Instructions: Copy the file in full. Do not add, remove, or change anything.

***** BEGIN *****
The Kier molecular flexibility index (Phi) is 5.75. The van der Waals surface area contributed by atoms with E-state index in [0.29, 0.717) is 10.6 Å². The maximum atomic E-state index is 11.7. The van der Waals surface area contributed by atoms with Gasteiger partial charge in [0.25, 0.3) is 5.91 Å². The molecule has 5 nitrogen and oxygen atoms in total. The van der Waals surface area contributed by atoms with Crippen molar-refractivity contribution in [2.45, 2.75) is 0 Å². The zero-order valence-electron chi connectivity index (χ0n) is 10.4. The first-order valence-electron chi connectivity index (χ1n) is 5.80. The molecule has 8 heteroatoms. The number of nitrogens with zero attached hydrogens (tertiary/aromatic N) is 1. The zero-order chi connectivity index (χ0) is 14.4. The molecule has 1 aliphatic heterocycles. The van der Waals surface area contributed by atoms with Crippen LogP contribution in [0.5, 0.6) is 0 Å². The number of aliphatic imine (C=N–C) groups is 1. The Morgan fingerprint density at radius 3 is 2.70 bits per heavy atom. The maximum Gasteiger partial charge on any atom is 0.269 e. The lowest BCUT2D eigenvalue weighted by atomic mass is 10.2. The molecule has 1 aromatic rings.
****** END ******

The Kier molecular flexibility index (Phi) is 5.75. The van der Waals surface area contributed by atoms with E-state index in [0.29, 0.717) is 10.6 Å². The maximum atomic E-state index is 11.7. The van der Waals surface area contributed by atoms with Gasteiger partial charge in [0.25, 0.3) is 5.91 Å². The molecule has 5 nitrogen and oxygen atoms in total. The van der Waals surface area contributed by atoms with Crippen molar-refractivity contribution in [2.45, 2.75) is 0 Å². The zero-order valence-electron chi connectivity index (χ0n) is 10.4. The first-order valence-electron chi connectivity index (χ1n) is 5.80. The molecule has 8 heteroatoms. The number of nitrogens with zero attached hydrogens (tertiary/aromatic N) is 1. The zero-order chi connectivity index (χ0) is 14.4. The molecule has 1 aliphatic heterocycles. The van der Waals surface area contributed by atoms with Crippen LogP contribution in [0.5, 0.6) is 0 Å². The number of aliphatic imine (C=N–C) groups is 1. The Morgan fingerprint density at radius 3 is 2.70 bits per heavy atom. The maximum Gasteiger partial charge on any atom is 0.269 e. The lowest BCUT2D eigenvalue weighted by atomic mass is 10.2. The molecule has 1 aromatic rings.